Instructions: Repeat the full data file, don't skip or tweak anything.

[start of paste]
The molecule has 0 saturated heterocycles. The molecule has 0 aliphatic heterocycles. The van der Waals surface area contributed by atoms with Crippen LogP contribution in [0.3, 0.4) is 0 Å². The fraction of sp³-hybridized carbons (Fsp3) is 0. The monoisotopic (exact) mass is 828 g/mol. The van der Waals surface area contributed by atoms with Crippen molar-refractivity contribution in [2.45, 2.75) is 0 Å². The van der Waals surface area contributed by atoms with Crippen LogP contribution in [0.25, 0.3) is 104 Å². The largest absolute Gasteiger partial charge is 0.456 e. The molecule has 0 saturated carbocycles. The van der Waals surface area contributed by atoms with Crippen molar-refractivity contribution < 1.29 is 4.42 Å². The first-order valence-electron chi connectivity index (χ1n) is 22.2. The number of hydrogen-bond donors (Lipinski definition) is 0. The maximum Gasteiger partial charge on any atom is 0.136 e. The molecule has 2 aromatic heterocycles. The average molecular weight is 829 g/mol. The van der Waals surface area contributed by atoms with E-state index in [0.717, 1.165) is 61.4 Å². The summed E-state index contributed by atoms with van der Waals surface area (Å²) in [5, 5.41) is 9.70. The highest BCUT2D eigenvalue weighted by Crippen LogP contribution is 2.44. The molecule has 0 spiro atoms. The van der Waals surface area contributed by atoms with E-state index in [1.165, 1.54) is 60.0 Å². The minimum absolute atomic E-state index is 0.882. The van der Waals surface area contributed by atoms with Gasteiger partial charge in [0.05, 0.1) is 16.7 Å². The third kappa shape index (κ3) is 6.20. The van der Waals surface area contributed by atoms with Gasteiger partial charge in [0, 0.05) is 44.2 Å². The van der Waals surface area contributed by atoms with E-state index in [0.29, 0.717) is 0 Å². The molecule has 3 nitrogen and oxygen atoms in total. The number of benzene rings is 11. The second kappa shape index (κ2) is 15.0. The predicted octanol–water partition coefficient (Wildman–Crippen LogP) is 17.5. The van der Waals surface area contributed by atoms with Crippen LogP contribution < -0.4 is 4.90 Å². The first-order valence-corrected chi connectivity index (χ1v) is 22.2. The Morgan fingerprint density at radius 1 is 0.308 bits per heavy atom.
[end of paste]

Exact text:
The molecule has 0 saturated heterocycles. The molecule has 0 aliphatic heterocycles. The van der Waals surface area contributed by atoms with Crippen LogP contribution in [0.3, 0.4) is 0 Å². The fraction of sp³-hybridized carbons (Fsp3) is 0. The monoisotopic (exact) mass is 828 g/mol. The van der Waals surface area contributed by atoms with Crippen molar-refractivity contribution in [2.45, 2.75) is 0 Å². The van der Waals surface area contributed by atoms with Crippen LogP contribution in [0.25, 0.3) is 104 Å². The largest absolute Gasteiger partial charge is 0.456 e. The molecule has 0 saturated carbocycles. The van der Waals surface area contributed by atoms with Crippen molar-refractivity contribution < 1.29 is 4.42 Å². The first-order valence-electron chi connectivity index (χ1n) is 22.2. The number of hydrogen-bond donors (Lipinski definition) is 0. The maximum Gasteiger partial charge on any atom is 0.136 e. The molecule has 2 aromatic heterocycles. The average molecular weight is 829 g/mol. The van der Waals surface area contributed by atoms with E-state index in [0.717, 1.165) is 61.4 Å². The summed E-state index contributed by atoms with van der Waals surface area (Å²) in [5, 5.41) is 9.70. The highest BCUT2D eigenvalue weighted by Crippen LogP contribution is 2.44. The molecule has 0 spiro atoms. The van der Waals surface area contributed by atoms with E-state index in [1.165, 1.54) is 60.0 Å². The minimum absolute atomic E-state index is 0.882. The van der Waals surface area contributed by atoms with Gasteiger partial charge in [0.05, 0.1) is 16.7 Å². The third kappa shape index (κ3) is 6.20. The van der Waals surface area contributed by atoms with Gasteiger partial charge in [0, 0.05) is 44.2 Å². The van der Waals surface area contributed by atoms with E-state index in [0.29, 0.717) is 0 Å². The molecule has 3 nitrogen and oxygen atoms in total. The number of benzene rings is 11. The second kappa shape index (κ2) is 15.0. The predicted octanol–water partition coefficient (Wildman–Crippen LogP) is 17.5. The van der Waals surface area contributed by atoms with Crippen LogP contribution < -0.4 is 4.90 Å². The first-order valence-corrected chi connectivity index (χ1v) is 22.2. The Morgan fingerprint density at radius 1 is 0.308 bits per heavy atom.